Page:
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Mathew Guest

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Professor

Mathew Guest
Guest in 2018
Guest in 2018
BornWolverhampton, West Midlands, UK.
OccupationProfessor of Sociology of Religion
LanguageEnglish
EducationBA Hons (First Class); MA; PhD.
Alma materUniversity of Nottingham and Lancaster University

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Mathew Guest (9th February 1975) is a Professor of Sociology of Religion at Durham University.[1] Guest is the author[2][3][4] or editor of numerous academic books,[5]reports,[6] journal articles and essays. His publications cover various topics in the sociology of religion, particularly evangelical Christianity in the UK,[7] [8] value transmission within clergy families,[9][10][11] and the status of Christianity and Islam within university contexts.[12] [13][14]

Beyond academic contexts, he has published essays in popular outlets including The Conversation,[15] Open Democracy,[16][17][18] The Tablet and The Church Times.

During 2021-2024, he is serving as chair of the British Sociological Association’s Religion Study Group.[19]

He is a Fellow of the Royal Society of Arts.

Biography[edit]

Guest was born in Wolverhampton, West Midlands in the UK.

He trained in theology (Nottingham University), religious studies (University of Lancaster) and sociology (University of Lancaster), and his research is primarily located within the sociology of religion.[20]

Academic Research[edit]

Guest has led or co-led five major empirical projects on religion within the United Kingdom, receiving research funding from the Arts and Humanities Research Council,[21][22] the Economic and Social Research Council, the Church of England[23] and Porticus. His research has focused on the institutional framing of religion in the 21st century, with a particular focus on how Christian identities are expressed within congregations,[24] families[25][26][27] and the cultural contexts of higher education.[28][29][30]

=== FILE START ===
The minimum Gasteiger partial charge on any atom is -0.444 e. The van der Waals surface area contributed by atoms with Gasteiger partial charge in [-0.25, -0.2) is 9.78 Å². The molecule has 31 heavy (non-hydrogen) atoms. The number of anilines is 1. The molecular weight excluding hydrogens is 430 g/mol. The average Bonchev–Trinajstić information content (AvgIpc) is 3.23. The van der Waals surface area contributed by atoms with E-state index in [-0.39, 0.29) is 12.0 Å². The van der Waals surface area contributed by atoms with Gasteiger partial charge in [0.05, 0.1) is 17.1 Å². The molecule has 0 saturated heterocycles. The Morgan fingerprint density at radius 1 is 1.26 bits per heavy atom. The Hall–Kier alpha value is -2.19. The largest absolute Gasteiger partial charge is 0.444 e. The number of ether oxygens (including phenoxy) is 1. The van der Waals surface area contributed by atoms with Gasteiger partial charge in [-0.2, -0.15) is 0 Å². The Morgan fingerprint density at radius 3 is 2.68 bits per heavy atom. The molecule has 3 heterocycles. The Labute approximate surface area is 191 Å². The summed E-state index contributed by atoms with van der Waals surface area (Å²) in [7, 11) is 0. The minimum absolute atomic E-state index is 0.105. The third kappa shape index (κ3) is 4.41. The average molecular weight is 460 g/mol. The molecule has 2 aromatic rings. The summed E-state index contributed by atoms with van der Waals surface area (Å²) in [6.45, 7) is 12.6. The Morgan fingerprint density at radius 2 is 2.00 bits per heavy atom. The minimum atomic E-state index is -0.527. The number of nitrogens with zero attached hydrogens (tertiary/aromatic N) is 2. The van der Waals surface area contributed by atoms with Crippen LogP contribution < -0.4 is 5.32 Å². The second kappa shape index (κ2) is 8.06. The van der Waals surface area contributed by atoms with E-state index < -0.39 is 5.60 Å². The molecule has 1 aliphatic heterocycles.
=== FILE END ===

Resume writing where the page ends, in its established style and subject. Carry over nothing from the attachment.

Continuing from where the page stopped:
Since 2013, this research has included the ways in which institutions contribute to the marginalisation and stigmatisation of minority identities, including Muslims.[31][32] Guest is notable for his academic work on the Prevent Strategy.[33][34][35]

Work on Islam on Campus and the Prevent Strategy[edit]

Guest was a member of the cross-university academic team for the Re/presenting Islam on Campus project (2015-2018),[36] the first national empirical study of how Islam and Muslims are perceived within UK universities.[37]

Guest was lead author on the project report[38] and his contribution to the project’s monograph Islam on Campus (2020)[39] includes a critical analysis of the impact of the government’s counterterrorism Prevent Strategy. The launch of the project report was widely covered across the media.[40][41]

The Re/presenting Islam on Campus book and report constitute, according to one reviewer, “the largest and richest data sets yet collected on this topic”.[42]

Bibliography[edit]

Books[edit]

Edited Volumes[edit]

References[edit]

  1. "Durham University Staff Profile". Durham University. Durham University. Retrieved 24 July 2021.
  2. Guest, Mathew (12 September 2013). Christianity and the University Experience: Understanding Student Faith. Bloomsbury. ISBN 1780937849. Retrieved 26 July 2021. Search this book on Amazon.com Logo.png
  3. Roques, Mark (1 September 2014). "Book Review: Christianity and the University Experience: Understanding Student Faith". International Journal of Christianity & Education. 18 (2). doi:10.1177/205699711401800224. Retrieved 26 July 2021.